The Sweet Madness of Pennant Race Baseball
It is difficult to imagine that two baseball games could have been as different as those played by Washington this weekend. As good as the Nationals were on Saturday, they were equally moribund on Sunday. On Saturday the Nationals won a 10-4 laugher in front of 40,000 fans who went home dancing on air. Ian Desmond and Ryan Zimmerman hit three-run home runs. Gio Gonzalez won his twentieth game and Adam LaRoche equaled his all-time high in single season home runs with his 32nd.
A NL East Championship and a commanding presence in the playoffs seemed just around the corner Saturday afternoon and every fan leaving the park was ready for the games to start the next day. Then the sun rose on a new day and it was as if the two teams switched uniforms to play the next game. It is pennant race baseball and the mood swings are maddening. It is a wild roller coaster for the emotions, but all you can do is hang on and enjoy the ride.
On Sunday Bryce Harper lost the ball in the sun and Jayson Werth did it an inning later just to make “the Kid” feel better. Both of those routine fly balls fell to earth within a few feet of the two outfielders and ignited rallies for Milwaukee. Those and other miscues committed by the Nationals were instrumental in forging the final margin of the game, a dismal 6-2 affair in which the Nationals squandered what little offense they managed.
Milwaukee acted every bit like the team that was scratching for its existence and under the same sky they managed to lose absolutely zero fly balls in the sun. There were more errors than showed in the box score and the Nationals looked like a team that had been out late the night before. The team that appeared ready for the playoffs on Saturday had vanished in scant hours.
In the lean years no one would have cared. Washington fans would have packed the score sheets, gone home early and thought nothing of it. But now we are in first place with ten games left in the 2012 season and we have learned to care about “magic numbers.” Like the players, we want that first NL East Championship–the first of any kind by a Washington team since the ’33 Nationals won the American League title.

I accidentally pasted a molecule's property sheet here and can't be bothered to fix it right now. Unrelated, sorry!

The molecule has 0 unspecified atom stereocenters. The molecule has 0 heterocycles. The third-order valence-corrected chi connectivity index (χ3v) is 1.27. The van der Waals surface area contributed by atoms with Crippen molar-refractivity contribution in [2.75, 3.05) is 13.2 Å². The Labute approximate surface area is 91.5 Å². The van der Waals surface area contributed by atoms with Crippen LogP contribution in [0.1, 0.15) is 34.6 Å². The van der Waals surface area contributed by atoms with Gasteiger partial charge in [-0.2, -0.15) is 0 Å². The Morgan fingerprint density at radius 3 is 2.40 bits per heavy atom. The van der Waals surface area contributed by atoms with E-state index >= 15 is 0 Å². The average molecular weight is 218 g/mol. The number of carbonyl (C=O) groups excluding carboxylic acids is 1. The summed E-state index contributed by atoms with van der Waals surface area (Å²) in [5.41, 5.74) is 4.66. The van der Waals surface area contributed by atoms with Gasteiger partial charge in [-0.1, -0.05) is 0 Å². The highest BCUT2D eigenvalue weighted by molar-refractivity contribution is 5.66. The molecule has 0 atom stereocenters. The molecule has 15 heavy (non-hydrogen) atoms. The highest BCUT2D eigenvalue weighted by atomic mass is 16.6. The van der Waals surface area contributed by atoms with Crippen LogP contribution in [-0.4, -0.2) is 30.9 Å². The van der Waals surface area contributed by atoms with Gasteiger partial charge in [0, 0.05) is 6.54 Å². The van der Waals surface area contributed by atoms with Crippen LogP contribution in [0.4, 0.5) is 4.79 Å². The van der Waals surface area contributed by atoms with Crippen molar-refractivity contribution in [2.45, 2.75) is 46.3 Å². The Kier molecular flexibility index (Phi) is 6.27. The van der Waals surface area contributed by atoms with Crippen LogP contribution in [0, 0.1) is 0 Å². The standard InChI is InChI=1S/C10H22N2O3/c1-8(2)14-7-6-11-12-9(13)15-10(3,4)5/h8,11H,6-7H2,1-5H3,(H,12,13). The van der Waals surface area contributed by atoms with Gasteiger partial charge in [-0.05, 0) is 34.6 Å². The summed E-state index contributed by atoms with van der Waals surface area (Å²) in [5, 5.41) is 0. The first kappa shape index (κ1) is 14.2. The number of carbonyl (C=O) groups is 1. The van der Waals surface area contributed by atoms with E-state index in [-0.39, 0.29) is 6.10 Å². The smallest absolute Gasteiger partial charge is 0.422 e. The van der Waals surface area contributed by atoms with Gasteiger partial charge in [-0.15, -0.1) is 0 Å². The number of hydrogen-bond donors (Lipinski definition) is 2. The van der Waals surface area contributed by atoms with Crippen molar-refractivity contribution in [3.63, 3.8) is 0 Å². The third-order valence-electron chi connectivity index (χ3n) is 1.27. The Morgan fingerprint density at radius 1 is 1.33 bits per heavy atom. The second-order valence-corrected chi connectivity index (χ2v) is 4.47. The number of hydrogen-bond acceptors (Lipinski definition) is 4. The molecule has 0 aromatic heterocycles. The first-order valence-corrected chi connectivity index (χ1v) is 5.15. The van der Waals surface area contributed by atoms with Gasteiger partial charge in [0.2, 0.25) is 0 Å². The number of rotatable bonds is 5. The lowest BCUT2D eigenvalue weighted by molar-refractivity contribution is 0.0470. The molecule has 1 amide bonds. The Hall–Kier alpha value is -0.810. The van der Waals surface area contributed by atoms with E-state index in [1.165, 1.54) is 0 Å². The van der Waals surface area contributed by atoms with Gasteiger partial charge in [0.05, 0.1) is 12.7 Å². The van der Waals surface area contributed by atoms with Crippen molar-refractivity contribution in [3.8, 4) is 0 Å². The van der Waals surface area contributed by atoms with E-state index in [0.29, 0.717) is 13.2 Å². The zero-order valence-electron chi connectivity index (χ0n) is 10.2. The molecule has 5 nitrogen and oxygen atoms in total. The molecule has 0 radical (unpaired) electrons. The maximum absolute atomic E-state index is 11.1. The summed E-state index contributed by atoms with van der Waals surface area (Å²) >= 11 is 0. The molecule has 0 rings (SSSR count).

You don’t have to be a math whiz to count the games down. Atlanta loses; Washington Wins; the magic number goes down. On Sunday the number remained ever so painfully un-moved. The number was six at the start of play Sunday and there it sits still.
As easy as it was to anticipate the Saturday game with Gio Gonzalez pitching, it was worrisome to consider just what Chien-ming Wang would do on Sunday. Each lived up to their billing. Gio Gonzalez pitched a masterpiece that was worthy of a potential Cy Young Award winner. Wang gave up eight hits over four innings, two runs and was lucky to escape with as little damage as that. But he deserved better support in the field that he or subsequent pitchers got.
The Brewers are fighting elimination from the Wild Card race and they played like a team that has its back to the wall. There is one more game against them on this home stand. On Monday former Washington farm hand, Marco Estrada, will take the mound against Jordan Zimmermann. The match up should be better than on Sunday.
The Monday game takes on added significance because there are six games on the road that follow: three against the Phillies in Philadelphia and three against the Cardinals in St. Louis. The games do not get easier and that is the lesson of the pennant race. There are no easy games in late September when everything is on the line and everyone is playing for keeps.
The tension just ramps up another notch in October. There is a new sense of urgency. When the team is trailing and the magic number is sitting there standing still, anticipation builds before each at bat, every half inning. Washington fans have just begun to discover that with the joys of the pennant race come the tribulations of waiting for the paint to dry on that shiny new Chevy. You cannot drive away in it until it is ready.
It is a sweet madness and we will miss it when it is gone.